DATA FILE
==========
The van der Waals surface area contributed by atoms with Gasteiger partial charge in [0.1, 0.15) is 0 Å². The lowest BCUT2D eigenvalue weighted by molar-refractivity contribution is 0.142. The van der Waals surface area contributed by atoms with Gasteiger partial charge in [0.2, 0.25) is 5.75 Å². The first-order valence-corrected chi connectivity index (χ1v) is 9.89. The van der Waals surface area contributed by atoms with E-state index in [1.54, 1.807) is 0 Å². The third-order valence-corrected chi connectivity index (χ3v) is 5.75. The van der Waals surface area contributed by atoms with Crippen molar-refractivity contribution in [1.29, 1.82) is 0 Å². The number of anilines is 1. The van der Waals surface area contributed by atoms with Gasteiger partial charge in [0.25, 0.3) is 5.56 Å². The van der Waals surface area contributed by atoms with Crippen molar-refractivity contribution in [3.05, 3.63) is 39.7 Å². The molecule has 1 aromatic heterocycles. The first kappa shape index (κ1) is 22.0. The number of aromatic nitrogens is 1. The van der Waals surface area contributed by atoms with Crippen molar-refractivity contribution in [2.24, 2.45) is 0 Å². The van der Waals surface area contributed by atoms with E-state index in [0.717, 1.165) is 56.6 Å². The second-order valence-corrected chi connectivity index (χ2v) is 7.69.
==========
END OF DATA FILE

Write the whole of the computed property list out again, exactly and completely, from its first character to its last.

The van der Waals surface area contributed by atoms with Gasteiger partial charge in [0.1, 0.15) is 0 Å². The lowest BCUT2D eigenvalue weighted by molar-refractivity contribution is 0.142. The van der Waals surface area contributed by atoms with Gasteiger partial charge in [0.2, 0.25) is 5.75 Å². The first-order valence-corrected chi connectivity index (χ1v) is 9.89. The van der Waals surface area contributed by atoms with E-state index in [1.54, 1.807) is 0 Å². The third-order valence-corrected chi connectivity index (χ3v) is 5.75. The van der Waals surface area contributed by atoms with Crippen molar-refractivity contribution in [1.29, 1.82) is 0 Å². The number of anilines is 1. The van der Waals surface area contributed by atoms with Gasteiger partial charge in [0.25, 0.3) is 5.56 Å². The van der Waals surface area contributed by atoms with Crippen molar-refractivity contribution in [3.05, 3.63) is 39.7 Å². The molecule has 1 aromatic heterocycles. The first kappa shape index (κ1) is 22.0. The number of aromatic nitrogens is 1. The van der Waals surface area contributed by atoms with Crippen molar-refractivity contribution in [2.24, 2.45) is 0 Å². The van der Waals surface area contributed by atoms with E-state index in [0.717, 1.165) is 56.6 Å². The second-order valence-corrected chi connectivity index (χ2v) is 7.69.